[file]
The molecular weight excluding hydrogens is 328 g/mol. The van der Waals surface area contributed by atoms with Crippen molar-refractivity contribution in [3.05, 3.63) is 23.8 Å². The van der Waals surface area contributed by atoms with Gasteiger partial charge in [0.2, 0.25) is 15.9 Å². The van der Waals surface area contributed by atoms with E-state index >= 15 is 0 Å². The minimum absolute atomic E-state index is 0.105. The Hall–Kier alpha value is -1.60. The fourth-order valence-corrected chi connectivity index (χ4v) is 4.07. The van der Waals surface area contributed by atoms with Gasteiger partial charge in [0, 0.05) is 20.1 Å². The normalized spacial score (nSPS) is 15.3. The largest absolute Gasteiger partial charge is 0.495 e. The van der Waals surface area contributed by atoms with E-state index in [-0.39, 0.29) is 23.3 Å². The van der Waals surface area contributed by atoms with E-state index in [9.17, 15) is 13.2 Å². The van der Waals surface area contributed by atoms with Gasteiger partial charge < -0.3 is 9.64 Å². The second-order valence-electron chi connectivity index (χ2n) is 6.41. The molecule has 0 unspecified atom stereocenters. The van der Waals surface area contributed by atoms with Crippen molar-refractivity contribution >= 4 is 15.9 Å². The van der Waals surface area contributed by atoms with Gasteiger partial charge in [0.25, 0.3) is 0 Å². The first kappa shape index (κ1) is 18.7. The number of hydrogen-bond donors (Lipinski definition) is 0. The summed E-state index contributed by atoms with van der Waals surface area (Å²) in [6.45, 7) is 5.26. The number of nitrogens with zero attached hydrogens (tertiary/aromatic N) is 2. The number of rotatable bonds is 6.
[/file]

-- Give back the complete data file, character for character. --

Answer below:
The molecular weight excluding hydrogens is 328 g/mol. The van der Waals surface area contributed by atoms with Crippen molar-refractivity contribution in [3.05, 3.63) is 23.8 Å². The van der Waals surface area contributed by atoms with Gasteiger partial charge in [0.2, 0.25) is 15.9 Å². The van der Waals surface area contributed by atoms with E-state index >= 15 is 0 Å². The minimum absolute atomic E-state index is 0.105. The Hall–Kier alpha value is -1.60. The fourth-order valence-corrected chi connectivity index (χ4v) is 4.07. The van der Waals surface area contributed by atoms with Gasteiger partial charge in [0, 0.05) is 20.1 Å². The normalized spacial score (nSPS) is 15.3. The largest absolute Gasteiger partial charge is 0.495 e. The van der Waals surface area contributed by atoms with E-state index in [-0.39, 0.29) is 23.3 Å². The van der Waals surface area contributed by atoms with E-state index in [9.17, 15) is 13.2 Å². The van der Waals surface area contributed by atoms with Gasteiger partial charge < -0.3 is 9.64 Å². The second-order valence-electron chi connectivity index (χ2n) is 6.41. The molecule has 0 unspecified atom stereocenters. The van der Waals surface area contributed by atoms with Crippen molar-refractivity contribution >= 4 is 15.9 Å². The van der Waals surface area contributed by atoms with Gasteiger partial charge in [0.25, 0.3) is 0 Å². The first kappa shape index (κ1) is 18.7. The number of hydrogen-bond donors (Lipinski definition) is 0. The summed E-state index contributed by atoms with van der Waals surface area (Å²) in [6.45, 7) is 5.26. The number of nitrogens with zero attached hydrogens (tertiary/aromatic N) is 2. The number of rotatable bonds is 6.